As @joleneakamama mentioned the Dorsett and Anna are usually sold together and either way I’d recommend getting at least two. If you have the room, I’d get 4, you just never know if some will fail…
For reference, I’m also growing an apple called Joy that is doing well, and I’ve grafted a number of different varieties to the Dorsett. Seems to be a good host…
another option is to plant or graft scions of Malus Angustifolia Native US southern crabapple. Of course I do not know if the bloom period overlaps.
Goden Dorsett would be a good choice here for the graft. My Anna blossomed long before my other half dozen apples, & wouldn’t be pollinized by them here in Dallas.
Ok, well we bought the Anna. Had the pick of the litter, it’s a really nice tree, and hopefully will have apples this year. The UFL website has the chill hours for the Anna at 300, and Dorsett Golden at 250. I’m hoping it doesn’t matter too much which one we purchased. This tree was much thicker and fuller than the others, so we grabbed it. Granted I’m no experienced apple grower, so am bound to make a few mistakes along the way.
Applenut says that Anna will dominate a multi graft tree, but if the other varieties are mainly for pollination it might not matter.
I have a few other varieties that applenut has tested in a warm climate. If you want any, just let me know.
you’ll want to get it pruned up a bit so you have a nice central leader…also, not sure what the soil is like in your area, but the Just Fruit and Exotics website has good instructions for hole prep.
Can I have two main leaders? I hate to cut the branches, they look so nice. Looks like there are 3 main branches, one lower than the other two. The other two are right next to each other, and are about equal. What about all the skinny shoots? I mean, how much am I supposed to prune? What will happen if I just let it grow? edit: Just did a little research on pruning, and it was very informative. The tree I bought might lend itself to more of an open base shape, instead of a central leader, but to be continued. …just want to get it into the ground today. @jeremymillrood, I checked out the JF & E on hole prep, very good, thanks.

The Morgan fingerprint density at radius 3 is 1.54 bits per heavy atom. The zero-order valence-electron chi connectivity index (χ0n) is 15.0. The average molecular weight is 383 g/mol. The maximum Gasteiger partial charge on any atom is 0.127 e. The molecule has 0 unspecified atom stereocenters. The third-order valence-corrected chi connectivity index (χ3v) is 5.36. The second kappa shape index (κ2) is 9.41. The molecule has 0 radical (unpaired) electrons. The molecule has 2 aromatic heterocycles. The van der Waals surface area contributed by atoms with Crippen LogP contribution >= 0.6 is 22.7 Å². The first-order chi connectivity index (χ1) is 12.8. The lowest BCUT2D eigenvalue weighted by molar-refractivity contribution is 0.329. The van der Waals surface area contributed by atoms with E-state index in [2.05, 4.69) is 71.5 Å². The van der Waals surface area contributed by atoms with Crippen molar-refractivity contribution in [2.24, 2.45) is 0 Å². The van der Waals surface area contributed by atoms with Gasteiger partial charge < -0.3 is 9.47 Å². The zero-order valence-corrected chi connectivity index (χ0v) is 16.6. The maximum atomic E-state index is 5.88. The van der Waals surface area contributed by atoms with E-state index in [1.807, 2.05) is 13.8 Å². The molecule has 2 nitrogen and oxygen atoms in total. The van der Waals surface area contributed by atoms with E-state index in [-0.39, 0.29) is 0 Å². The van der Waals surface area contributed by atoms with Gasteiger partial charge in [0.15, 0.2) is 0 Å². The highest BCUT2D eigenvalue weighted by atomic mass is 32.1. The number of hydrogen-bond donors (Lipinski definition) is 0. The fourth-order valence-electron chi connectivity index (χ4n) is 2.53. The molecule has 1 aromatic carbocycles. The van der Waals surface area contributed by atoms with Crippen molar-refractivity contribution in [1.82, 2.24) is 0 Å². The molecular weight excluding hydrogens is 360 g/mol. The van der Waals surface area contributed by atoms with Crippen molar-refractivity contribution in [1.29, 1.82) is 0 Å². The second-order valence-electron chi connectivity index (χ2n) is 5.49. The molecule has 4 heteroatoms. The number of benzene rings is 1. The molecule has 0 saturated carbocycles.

I will start by saying that I’m not a pruning expert. It’s something I do by feel. Considering that the tree is so small you could get away with having two leaders on there, but I would want to get rid of those tiny little shoots and anything that looks dead/dried out, especially the ones with narrow crotch angles.
Anna is supposedly much better than G Dorsett; but if you graft something onto the Anna, the Dorsett’s a great choice
Thanks for all the help everybody. The tree is in the ground. In addition to the help on this forum, I’ll be doing lots of research on pruning. Yea, the little shoots will come off, and topping looks fairly easy. Not going to meltdown over it. Spring fever is in the air here, and I need to stay throttled back. The internet has lots of great pruning videos, am sure I’ll learn about it, no problem. Will probably need some suggestions on which will be the best branches to graft. Ed